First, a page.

This week, the first Muslim woman ever was sworn into the Pennsylvania State Legislature. The Christian politician who prayed to open the session, Stephanie Borowicz, made a point of using the name “Jesus” no less than 13 times in her prayer.
(To make matters worse, Borowicz’s prayer was a rambling mess of theological confusion which eschewed trinitarian form in favor of fatuous, unthinking christomonism: “God, forgive us. Jesus, we’ve lost sight of you. We’ve forgotten you, God and our country. And we’re asking you to forgive us, Jesus.”)
When Borowicz was later told that it was probably not advisable to use the name “Jesus” 13 times in a prayer opening a public session of government in which a Muslim politician was being sworn in, she indignantly replied that she would not be silent about her faith. One can’t help but wonder how indignant Borowicz would’ve been if a Muslim Imam had opened with a prayer saying “Allah, the one true God of the prophet Jesus…”?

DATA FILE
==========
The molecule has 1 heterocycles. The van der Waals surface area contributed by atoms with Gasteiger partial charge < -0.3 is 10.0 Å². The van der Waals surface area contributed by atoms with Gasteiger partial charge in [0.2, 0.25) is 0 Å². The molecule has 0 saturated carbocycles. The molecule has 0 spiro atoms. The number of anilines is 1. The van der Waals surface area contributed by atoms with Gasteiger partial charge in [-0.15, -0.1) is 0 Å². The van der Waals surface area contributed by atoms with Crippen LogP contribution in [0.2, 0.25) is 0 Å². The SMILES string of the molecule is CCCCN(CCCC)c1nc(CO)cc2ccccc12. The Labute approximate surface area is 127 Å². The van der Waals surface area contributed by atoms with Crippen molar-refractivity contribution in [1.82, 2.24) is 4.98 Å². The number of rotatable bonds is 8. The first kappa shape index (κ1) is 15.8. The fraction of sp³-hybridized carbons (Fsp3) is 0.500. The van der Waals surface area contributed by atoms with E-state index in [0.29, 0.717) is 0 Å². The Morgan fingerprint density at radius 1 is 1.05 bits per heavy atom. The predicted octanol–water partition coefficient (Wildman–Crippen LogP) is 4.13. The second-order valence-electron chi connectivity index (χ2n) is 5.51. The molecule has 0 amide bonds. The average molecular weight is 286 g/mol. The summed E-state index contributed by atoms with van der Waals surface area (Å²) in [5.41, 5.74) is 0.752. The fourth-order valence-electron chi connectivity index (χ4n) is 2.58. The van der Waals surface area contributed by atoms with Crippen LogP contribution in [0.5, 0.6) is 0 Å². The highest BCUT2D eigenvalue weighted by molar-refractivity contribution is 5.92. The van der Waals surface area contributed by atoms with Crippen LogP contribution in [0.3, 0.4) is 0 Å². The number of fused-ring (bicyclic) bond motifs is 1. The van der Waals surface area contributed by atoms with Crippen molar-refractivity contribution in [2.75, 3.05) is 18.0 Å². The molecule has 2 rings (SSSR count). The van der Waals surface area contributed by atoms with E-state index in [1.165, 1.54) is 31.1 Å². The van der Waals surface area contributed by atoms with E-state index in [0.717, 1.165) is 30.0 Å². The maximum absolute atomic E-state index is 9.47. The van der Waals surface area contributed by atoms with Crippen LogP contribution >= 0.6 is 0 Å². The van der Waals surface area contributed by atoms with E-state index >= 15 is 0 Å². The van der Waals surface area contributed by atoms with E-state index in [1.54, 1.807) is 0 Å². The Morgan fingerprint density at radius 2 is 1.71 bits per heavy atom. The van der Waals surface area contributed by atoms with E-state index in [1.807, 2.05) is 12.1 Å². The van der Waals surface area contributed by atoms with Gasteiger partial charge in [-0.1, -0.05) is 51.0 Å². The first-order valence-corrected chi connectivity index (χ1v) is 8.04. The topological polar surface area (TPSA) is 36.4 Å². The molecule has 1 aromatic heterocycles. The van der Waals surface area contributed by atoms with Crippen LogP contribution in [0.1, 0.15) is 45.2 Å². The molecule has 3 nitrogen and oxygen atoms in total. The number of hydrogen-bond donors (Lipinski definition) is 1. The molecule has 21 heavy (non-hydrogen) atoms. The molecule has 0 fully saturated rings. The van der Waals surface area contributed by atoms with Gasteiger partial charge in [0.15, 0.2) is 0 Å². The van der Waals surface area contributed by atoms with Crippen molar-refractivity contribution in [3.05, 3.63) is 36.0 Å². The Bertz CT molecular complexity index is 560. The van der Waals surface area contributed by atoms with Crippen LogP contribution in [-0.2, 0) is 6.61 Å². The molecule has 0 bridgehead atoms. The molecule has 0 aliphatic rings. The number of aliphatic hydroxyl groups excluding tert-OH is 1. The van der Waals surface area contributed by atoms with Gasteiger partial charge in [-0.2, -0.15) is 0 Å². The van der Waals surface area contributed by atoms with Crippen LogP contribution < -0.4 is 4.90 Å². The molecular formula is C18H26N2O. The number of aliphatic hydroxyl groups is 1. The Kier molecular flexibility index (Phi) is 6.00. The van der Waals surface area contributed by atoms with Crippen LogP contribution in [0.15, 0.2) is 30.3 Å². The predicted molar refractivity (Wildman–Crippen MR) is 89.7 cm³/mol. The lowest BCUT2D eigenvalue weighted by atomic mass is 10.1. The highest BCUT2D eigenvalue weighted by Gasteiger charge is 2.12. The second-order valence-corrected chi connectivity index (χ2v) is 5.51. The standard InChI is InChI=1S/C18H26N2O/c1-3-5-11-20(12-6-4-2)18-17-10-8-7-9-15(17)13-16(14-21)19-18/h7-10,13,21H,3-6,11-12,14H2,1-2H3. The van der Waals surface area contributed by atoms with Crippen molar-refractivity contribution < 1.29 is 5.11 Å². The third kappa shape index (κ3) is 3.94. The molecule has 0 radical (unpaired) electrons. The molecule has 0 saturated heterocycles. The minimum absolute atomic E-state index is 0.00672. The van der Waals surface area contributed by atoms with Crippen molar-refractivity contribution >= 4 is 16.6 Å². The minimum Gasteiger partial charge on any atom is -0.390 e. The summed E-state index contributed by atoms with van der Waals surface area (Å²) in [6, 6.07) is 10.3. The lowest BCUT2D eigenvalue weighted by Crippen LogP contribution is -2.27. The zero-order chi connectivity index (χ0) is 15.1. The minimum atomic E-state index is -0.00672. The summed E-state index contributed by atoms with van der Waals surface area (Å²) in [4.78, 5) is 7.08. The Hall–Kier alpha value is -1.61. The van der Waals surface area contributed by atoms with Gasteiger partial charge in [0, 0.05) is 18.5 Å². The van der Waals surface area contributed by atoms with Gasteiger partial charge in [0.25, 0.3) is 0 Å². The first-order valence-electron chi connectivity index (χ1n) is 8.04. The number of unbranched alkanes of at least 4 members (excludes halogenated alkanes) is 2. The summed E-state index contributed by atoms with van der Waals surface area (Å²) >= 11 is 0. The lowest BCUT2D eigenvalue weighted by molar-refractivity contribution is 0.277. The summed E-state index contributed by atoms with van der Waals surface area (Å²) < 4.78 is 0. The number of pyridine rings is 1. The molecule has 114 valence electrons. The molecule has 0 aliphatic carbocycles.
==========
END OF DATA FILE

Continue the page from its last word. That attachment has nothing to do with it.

In her book Making Room: Recovering Hospitality as a Christian Tradition, Christine Pohl refers to hospitality as the power of recognition, of acknowledging others different than you and treating them as you would like to be treated, with courtesy, dignity, and respect. The fact is that isn’t that hard to be hospitable toward those who do not share your beliefs. It starts by making room for others, considering things from their point of view, and simply trying not to be a jerk about your beliefs.
And when thou prayest, thou shalt not be as the hypocrites are: for they love to pray standing in the synagogues and in the corners of the streets, that they may be seen of men.Verily I say unto you, They have their reward. (Matthew 6:5, KJV)